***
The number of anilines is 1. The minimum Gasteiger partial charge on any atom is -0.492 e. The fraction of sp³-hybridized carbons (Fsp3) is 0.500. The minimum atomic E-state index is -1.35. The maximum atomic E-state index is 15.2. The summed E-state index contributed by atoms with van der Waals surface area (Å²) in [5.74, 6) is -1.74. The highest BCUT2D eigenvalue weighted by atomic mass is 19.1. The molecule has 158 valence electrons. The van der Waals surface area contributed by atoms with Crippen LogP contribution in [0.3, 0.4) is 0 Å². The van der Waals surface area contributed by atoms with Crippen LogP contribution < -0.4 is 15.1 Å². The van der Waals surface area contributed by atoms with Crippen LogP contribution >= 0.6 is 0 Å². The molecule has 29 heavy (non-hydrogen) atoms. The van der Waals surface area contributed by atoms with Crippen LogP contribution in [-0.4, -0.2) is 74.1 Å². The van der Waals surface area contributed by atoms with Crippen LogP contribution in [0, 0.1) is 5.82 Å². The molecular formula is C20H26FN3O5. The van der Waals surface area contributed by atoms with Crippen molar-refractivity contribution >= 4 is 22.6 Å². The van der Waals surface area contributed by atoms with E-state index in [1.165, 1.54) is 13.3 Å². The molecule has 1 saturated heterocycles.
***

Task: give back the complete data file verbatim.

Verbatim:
The number of anilines is 1. The minimum Gasteiger partial charge on any atom is -0.492 e. The fraction of sp³-hybridized carbons (Fsp3) is 0.500. The minimum atomic E-state index is -1.35. The maximum atomic E-state index is 15.2. The summed E-state index contributed by atoms with van der Waals surface area (Å²) in [5.74, 6) is -1.74. The highest BCUT2D eigenvalue weighted by atomic mass is 19.1. The molecule has 158 valence electrons. The van der Waals surface area contributed by atoms with Crippen LogP contribution in [0.3, 0.4) is 0 Å². The van der Waals surface area contributed by atoms with Crippen LogP contribution < -0.4 is 15.1 Å². The van der Waals surface area contributed by atoms with Crippen LogP contribution >= 0.6 is 0 Å². The molecule has 29 heavy (non-hydrogen) atoms. The van der Waals surface area contributed by atoms with Crippen LogP contribution in [-0.4, -0.2) is 74.1 Å². The van der Waals surface area contributed by atoms with Crippen LogP contribution in [0, 0.1) is 5.82 Å². The molecular formula is C20H26FN3O5. The van der Waals surface area contributed by atoms with Crippen molar-refractivity contribution >= 4 is 22.6 Å². The van der Waals surface area contributed by atoms with E-state index in [1.165, 1.54) is 13.3 Å². The molecule has 1 saturated heterocycles.